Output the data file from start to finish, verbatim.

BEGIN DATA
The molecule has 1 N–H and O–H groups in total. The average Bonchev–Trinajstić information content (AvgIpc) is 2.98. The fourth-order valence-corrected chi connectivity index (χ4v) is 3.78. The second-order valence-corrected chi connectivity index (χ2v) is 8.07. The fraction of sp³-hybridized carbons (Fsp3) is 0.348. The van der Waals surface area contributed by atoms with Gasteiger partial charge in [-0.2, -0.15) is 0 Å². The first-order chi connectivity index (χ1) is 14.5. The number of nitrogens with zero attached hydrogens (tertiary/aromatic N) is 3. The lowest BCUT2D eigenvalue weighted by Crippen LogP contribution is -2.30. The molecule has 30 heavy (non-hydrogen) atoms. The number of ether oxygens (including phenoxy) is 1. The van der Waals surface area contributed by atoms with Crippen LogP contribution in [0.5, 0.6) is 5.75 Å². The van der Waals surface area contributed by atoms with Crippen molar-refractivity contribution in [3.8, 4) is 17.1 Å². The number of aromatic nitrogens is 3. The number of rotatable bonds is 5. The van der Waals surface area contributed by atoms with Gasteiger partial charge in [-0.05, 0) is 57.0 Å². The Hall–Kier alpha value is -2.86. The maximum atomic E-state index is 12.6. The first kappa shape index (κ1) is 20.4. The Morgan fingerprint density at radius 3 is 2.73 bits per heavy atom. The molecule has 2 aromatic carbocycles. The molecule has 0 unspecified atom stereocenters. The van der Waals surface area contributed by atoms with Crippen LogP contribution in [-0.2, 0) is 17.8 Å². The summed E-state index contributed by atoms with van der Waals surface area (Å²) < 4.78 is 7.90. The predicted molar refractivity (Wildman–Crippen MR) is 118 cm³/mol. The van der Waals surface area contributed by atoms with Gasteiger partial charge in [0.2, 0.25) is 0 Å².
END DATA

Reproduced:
The molecule has 1 N–H and O–H groups in total. The average Bonchev–Trinajstić information content (AvgIpc) is 2.98. The fourth-order valence-corrected chi connectivity index (χ4v) is 3.78. The second-order valence-corrected chi connectivity index (χ2v) is 8.07. The fraction of sp³-hybridized carbons (Fsp3) is 0.348. The van der Waals surface area contributed by atoms with Gasteiger partial charge in [-0.2, -0.15) is 0 Å². The first-order chi connectivity index (χ1) is 14.5. The number of nitrogens with zero attached hydrogens (tertiary/aromatic N) is 3. The lowest BCUT2D eigenvalue weighted by Crippen LogP contribution is -2.30. The molecule has 30 heavy (non-hydrogen) atoms. The number of ether oxygens (including phenoxy) is 1. The van der Waals surface area contributed by atoms with Crippen LogP contribution in [0.5, 0.6) is 5.75 Å². The van der Waals surface area contributed by atoms with Crippen molar-refractivity contribution in [3.8, 4) is 17.1 Å². The number of aromatic nitrogens is 3. The number of rotatable bonds is 5. The van der Waals surface area contributed by atoms with Gasteiger partial charge in [-0.05, 0) is 57.0 Å². The Hall–Kier alpha value is -2.86. The maximum atomic E-state index is 12.6. The first kappa shape index (κ1) is 20.4. The Morgan fingerprint density at radius 3 is 2.73 bits per heavy atom. The molecule has 2 aromatic carbocycles. The molecule has 0 unspecified atom stereocenters. The van der Waals surface area contributed by atoms with Crippen LogP contribution in [-0.2, 0) is 17.8 Å². The summed E-state index contributed by atoms with van der Waals surface area (Å²) < 4.78 is 7.90. The predicted molar refractivity (Wildman–Crippen MR) is 118 cm³/mol. The van der Waals surface area contributed by atoms with Gasteiger partial charge in [0.2, 0.25) is 0 Å².